Lysis of the tensor or stapedius muscle via a tympanotomy incision is uniformly successful in relieving the symptoms in these cases. However, attention must be paid to the contralateral side. Often, the problem is bilateral, but attention is directed to the louder side. If in fact contralateral problems are present, both muscles should be cut at the same time. This is one of the few cases in otology where operating on both sides at the same time may be considered, decreasing the anesthesia risk and attendant logistic problems for the patient who frequently has problems with anxiety.

Palatal myoclonus is a rare cause of muscular-induced clicking tinnitus. It results from rhythmic discharges from the inferior olivary nucleus by a lesion in the triangle of the Guillain-Mollaret (brainstem). The lesion is usually due to stroke, trauma, encephalitis, multiple sclerosis (MS), or degenerative disease. Some success has been reported with botulinum toxin injection therapy.

The other disturbance that is more frequently observed is an aberrance or abnormality of the carotid artery. Aberrances of the carotid artery are documented multiple times in the literature. The carotid artery can also become ectatic as a person ages or as operations are performed on the carotid. The end result is an artery that often takes a tortuous route through the neck and the ear to reach the brain. Such tortuosity produces turbulent flow in the artery, which can be auscultated by the examiner with each heartbeat.

Similarly, the jugular bulb and the jugular vein can produce a type of tinnitus that is characterized as a venous hum. Often described by the patient as a vibration or a low-pitched sound rather than as a ringing, these sounds seem to be slightly more frequent than the other 2 types of objective tinnitus. Many operations have been described for the treatment of venous hum tinnitus and carotid arterial tinnitus; all of these operations have initially met with success but limited long-term control of the symptom.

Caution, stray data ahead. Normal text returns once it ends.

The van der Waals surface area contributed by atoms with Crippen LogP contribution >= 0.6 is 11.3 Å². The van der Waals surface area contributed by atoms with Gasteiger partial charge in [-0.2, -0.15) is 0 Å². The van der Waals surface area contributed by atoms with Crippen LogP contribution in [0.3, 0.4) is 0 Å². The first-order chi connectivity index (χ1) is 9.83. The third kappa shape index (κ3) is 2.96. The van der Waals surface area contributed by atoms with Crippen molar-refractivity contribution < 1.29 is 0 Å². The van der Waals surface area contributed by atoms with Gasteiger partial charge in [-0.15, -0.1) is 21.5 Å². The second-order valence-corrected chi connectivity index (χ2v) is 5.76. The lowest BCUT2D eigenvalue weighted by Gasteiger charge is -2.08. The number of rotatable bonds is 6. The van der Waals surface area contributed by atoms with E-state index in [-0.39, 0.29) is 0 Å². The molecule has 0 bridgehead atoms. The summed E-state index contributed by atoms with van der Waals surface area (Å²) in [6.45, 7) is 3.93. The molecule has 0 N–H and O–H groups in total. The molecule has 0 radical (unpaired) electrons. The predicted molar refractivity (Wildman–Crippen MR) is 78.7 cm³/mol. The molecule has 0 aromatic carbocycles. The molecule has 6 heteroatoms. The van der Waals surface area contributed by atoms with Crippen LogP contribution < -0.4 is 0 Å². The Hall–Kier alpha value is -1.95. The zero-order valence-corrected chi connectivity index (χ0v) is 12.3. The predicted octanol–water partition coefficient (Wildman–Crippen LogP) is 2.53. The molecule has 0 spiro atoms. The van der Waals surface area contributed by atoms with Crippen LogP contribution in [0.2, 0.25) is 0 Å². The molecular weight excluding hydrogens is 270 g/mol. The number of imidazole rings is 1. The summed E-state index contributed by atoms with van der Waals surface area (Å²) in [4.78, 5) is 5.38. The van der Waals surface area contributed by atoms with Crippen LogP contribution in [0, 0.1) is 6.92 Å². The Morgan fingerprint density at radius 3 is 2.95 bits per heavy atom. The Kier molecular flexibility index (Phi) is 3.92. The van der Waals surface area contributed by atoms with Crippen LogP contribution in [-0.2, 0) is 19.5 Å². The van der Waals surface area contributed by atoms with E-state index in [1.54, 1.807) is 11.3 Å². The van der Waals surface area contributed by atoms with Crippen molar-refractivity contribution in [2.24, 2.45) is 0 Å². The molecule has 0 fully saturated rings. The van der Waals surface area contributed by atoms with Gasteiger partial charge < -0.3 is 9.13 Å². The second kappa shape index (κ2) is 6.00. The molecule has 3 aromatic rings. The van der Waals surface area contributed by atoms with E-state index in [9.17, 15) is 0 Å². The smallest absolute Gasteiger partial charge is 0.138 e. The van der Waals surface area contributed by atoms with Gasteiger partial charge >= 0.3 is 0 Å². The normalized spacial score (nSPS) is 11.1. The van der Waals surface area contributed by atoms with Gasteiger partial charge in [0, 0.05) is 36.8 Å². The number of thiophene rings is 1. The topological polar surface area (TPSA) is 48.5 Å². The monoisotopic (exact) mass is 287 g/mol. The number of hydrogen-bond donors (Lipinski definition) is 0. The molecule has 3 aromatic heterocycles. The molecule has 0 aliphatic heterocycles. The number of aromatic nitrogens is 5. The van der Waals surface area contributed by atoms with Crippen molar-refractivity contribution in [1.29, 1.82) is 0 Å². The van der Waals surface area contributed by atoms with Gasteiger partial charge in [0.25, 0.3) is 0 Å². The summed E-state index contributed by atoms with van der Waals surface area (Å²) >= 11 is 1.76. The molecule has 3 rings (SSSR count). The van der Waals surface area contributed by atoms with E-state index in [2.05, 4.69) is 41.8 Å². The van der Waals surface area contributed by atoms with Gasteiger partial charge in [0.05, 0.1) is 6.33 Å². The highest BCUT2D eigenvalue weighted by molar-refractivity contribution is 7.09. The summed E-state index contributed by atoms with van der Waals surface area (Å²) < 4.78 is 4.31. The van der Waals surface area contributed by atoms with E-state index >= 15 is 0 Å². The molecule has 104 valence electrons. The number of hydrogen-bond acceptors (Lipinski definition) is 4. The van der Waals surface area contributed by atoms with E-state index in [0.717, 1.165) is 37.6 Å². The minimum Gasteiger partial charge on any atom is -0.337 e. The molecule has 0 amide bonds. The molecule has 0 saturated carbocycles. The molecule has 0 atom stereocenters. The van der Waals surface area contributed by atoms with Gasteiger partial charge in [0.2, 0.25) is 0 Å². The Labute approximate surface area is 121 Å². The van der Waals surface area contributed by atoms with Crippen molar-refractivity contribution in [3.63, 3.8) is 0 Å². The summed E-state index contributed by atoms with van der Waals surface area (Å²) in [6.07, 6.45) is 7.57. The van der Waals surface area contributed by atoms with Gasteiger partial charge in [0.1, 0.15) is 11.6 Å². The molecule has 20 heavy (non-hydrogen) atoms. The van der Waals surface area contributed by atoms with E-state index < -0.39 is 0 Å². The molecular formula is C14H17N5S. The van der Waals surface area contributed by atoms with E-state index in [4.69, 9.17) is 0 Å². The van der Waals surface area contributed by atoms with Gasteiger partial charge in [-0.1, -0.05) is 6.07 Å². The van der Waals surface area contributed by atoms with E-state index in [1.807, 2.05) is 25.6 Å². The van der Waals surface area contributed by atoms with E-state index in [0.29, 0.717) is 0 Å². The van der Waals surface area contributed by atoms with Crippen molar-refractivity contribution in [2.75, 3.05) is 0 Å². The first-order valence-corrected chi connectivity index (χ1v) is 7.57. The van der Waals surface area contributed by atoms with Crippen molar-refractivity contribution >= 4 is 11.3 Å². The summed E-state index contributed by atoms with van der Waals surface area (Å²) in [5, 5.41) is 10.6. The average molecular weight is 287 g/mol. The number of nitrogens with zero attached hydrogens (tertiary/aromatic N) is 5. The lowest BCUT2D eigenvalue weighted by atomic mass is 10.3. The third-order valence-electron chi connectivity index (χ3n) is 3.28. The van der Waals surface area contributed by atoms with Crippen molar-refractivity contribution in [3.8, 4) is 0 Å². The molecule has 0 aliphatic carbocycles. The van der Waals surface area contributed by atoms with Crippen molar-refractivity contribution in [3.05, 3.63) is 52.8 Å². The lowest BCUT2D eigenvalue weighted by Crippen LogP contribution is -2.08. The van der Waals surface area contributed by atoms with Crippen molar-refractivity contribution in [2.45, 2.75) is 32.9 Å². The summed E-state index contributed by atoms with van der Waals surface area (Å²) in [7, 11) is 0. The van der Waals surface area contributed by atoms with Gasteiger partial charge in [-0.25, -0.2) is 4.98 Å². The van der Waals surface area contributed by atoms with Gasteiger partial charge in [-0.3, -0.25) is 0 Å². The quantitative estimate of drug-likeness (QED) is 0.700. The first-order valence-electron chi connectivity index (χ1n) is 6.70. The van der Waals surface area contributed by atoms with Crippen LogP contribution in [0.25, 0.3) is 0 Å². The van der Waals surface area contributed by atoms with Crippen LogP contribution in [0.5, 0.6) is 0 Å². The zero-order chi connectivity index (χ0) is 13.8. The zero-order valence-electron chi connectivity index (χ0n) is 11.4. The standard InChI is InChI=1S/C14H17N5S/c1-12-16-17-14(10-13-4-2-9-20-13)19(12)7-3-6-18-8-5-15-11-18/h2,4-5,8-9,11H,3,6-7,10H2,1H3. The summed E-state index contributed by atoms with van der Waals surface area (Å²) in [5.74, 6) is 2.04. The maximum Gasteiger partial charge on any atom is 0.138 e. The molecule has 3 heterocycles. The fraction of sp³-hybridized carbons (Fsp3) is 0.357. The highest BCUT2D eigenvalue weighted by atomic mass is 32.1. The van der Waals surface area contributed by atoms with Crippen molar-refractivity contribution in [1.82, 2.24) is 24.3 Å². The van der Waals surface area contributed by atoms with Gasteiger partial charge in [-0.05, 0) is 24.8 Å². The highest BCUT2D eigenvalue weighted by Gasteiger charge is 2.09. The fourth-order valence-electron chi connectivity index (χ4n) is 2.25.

Tinnitus pathophysiology

Clinically, subjective tinnitus is the perception of sound in the absence of auditory stimulation. In terms of neurophysiology, tinnitus is the consequence of the brain’s response to input deprivation from the auditory periphery. In the healthy auditory system, there is an ordered tonotopic frequency mapping from the auditory periphery (cochlea), through the midbrain, to the auditory cortex. When a region of the cochlea is damaged, the subcortical and cortical projections adjust to this chronic lack of output (plasticity), and the tonotopic organization is altered. In the auditory cortex, the region that corresponds to the area of cochlear damage is termed the lesion projection zone (LPZ). After cochlear damage, neurons in the LPZ show 2 important changes: an increase in the spontaneous firing rate and an increase in the frequency representation of the neurons that border the region of damage (the so-called lesion edge frequencies).

Tinnitus model. Two phenomena in the auditory cort Tinnitus model. Two phenomena in the auditory cortex are associated with peripheral deafferentation: 1) hyperactivity in the lesion projection zone and 2) increased cortical representation of the lesion-edge frequencies (here, C6) in the lesion projection zone. These two phenomena are presumed to be the neurophysiological correlates of tinnitus. The red letters correspond to octave intervals of a fundamental frequency.

These findings are explained in terms of a) the loss of central inhibition on the regions that are damaged and b) cortical plasticity of the neighboring regions of the cortex that are still active. Hence, tinnitus neurophysiology is related to detrimental cortical adaptation to input deprivation from the sensory periphery.